7. Claren

    Claren Loaded Pockets

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    My understanding of the Good Samaritan laws it that they cover non-invasive procedures. Giving meds is just as invasive as darting someone or starting a line. However, IANYL. :tickedoff:
     
  8. temujin

    temujin Uber Prepared

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    Well, that confirms it. I was taught in the Red Cross first aid class not to administer any meds.
     
  9. theotherphil

    theotherphil Loaded Pockets

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    Hmm, things are a little different here in the UK. We have no good Samaritan laws! As a Paramedic, I don't have to render first aid when off duty but if I do, I am expected to work to my skill level with the equipment I have available. It is also different in that I am fully autonomous and work under my own license and not an extension of a physicians license. This means I am a Paramedic 24/7....not only when I'm getting paid.

    This can mean multiple things. Some Paras I know carry nothing therefore can only be expected to do the basics. Some of us work privately as well as for the NHS so have all our own equipment (including drugs packs with controlled drugs - Morphine, Diazepam etc). This means if we came across an MVC whilst going to or from work, we'd be expected to work to our skill level. UK law will protect us from being sued as long as we act within our skills and we'd be judged on our actions against what another suitably qualified person would have done in that situation.

    Therefore, off duty, I can quite legally start IV's, intubate, decompress chests, place surgical airways and give any of the drugs I carry whilst being protected from litigation....as long as I only work within my skill level and only do what another Paramedic would have done in the same situation with the same equipment available. Quite sensible really!
     
  10. towheadedmule

    towheadedmule Loaded Pockets

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    one more reason to like the UK system.
     
  11. Claren

    Claren Loaded Pockets

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    This is a good Samaritan law. The laws in the US are similar, except for...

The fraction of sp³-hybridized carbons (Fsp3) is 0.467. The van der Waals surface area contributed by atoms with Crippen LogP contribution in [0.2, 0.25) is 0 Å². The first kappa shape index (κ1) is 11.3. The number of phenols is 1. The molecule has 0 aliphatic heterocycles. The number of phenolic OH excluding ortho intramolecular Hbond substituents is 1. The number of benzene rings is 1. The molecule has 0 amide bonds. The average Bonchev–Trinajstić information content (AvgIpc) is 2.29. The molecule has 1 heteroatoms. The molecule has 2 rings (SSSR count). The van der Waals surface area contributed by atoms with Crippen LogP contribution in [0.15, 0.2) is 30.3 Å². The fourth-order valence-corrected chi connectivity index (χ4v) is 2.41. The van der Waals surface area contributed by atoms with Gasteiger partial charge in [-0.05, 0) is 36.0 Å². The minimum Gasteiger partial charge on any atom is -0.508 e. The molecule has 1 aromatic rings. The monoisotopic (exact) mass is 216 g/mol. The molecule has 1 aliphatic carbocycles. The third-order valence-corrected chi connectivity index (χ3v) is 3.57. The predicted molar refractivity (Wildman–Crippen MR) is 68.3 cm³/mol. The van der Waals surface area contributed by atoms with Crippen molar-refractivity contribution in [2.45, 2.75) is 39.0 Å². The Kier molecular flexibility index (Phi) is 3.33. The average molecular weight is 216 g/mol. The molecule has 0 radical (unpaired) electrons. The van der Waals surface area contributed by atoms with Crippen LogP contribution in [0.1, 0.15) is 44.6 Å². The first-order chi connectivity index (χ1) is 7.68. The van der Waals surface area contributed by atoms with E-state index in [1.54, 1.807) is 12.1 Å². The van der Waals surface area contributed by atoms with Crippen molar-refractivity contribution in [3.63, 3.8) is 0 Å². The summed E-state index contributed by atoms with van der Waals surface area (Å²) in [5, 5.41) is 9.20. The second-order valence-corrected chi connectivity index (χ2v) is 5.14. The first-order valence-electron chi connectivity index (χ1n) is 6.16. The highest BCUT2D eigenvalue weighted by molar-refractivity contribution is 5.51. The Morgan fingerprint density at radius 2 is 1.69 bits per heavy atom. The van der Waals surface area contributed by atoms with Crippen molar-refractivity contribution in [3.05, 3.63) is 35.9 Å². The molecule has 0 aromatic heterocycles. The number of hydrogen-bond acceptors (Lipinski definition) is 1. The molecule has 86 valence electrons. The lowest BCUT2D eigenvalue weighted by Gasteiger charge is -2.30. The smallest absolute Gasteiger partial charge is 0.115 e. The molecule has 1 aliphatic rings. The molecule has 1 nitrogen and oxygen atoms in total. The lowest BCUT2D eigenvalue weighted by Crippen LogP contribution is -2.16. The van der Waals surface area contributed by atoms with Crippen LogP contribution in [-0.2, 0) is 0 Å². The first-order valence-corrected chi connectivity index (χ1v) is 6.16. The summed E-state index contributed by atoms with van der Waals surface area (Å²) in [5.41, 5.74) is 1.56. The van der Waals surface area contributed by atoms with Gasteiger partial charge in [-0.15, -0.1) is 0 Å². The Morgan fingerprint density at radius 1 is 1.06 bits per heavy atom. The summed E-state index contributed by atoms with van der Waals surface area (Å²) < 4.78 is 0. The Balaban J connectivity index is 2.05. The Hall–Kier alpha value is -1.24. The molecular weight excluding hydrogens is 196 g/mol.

We most certainly cannot do this in the US. Good for the UK in encouraging qualified personnel to render off-duty aid when possible.

    Also:
    Could you elucidate? I'm very curious about what this would look like. Working in drug research labs? House calls? :laugh:
     
  12. theotherphil

    theotherphil Loaded Pockets

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    It's not a law...if you can find it in the statue books then please let me know. I'd be interested to see if I've been teaching wrongly all these years ;).



    Yep, I'm State Registered Paramedic as well as a MSA registered Paramedic. I cover a lot of large motorsports events - think British Touring Cars, World Rally Championship, F1, Moto X, Speedway etc. I am Chief Medical Officer at many of these and have specialist skills at Major Incident Management and CBRN (standard for UK Paras). I also provide services to Horse riding events, concerts, mass gatherings and have just got back from covering "Prizefighter, the series" televised live on Sky Sports 1. As you're curious as to what this looks like:

    [​IMG]

    I charge around $50US/ hour for my time whilst working privately and work 30hrs per week. When I was full time NHS I earnt $70k US per year basic.

    And to drag the thread back on topic a little, here's some pics of my personal "first aid kit". This goes almost everywhere with me....work, car, home:

    [​IMG] [​IMG] [​IMG] [​IMG] [​IMG] [​IMG]
     
  13. Claren

    Claren Loaded Pockets

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    Ker-RIST, that's good bread for being a medic; which is what licensure and recognition as educated professionals brings (as opposed to just being the "ambulance drivers"). Glad to see the UK is ahead of US (ouch, that was a bad pun) in that regard.

    Also, those stat-packs just crack me up. I hear they're bomb-proof packs, but the little QRS complex on every zipper in the bag is just a bit overdone for my taste. :laugh: :rolleyes:
     
  14. AmbuBadger

    AmbuBadger Loaded Pockets

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    Yeah, you'd think they'd at least mix it up and put a PVC or some other complex on there for self-testing purposes!

    TheOtherPhil: What are the St. Johns like up there? Do they do standby's, emergency response, etc.? They seem like a Red Cross entity with ambulances (to me at least, no offense at all by saying that though!).

    *EDIT* Took a closer look at the zipper, looks like a PVC after all!
     
  15. theotherphil

    theotherphil Loaded Pockets

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    Licensure and recognition for being Healthcare Professionals is good in some respects but plain silly in others. For example, if you make a minor indiscretion and your employer can't discipline you, they can then lodge a fitness to practice complaint against you. If the regulating body removes your licence, then your employer can quite legally fire you! This means you're tried twice for the same offence and is often used as a stick to beat you with. Check this FTP hearing which should never have been brought before the regulator but I agree he should have been disciplined. This Paramedic risks losing his licence now and will never work as a Paramedic again.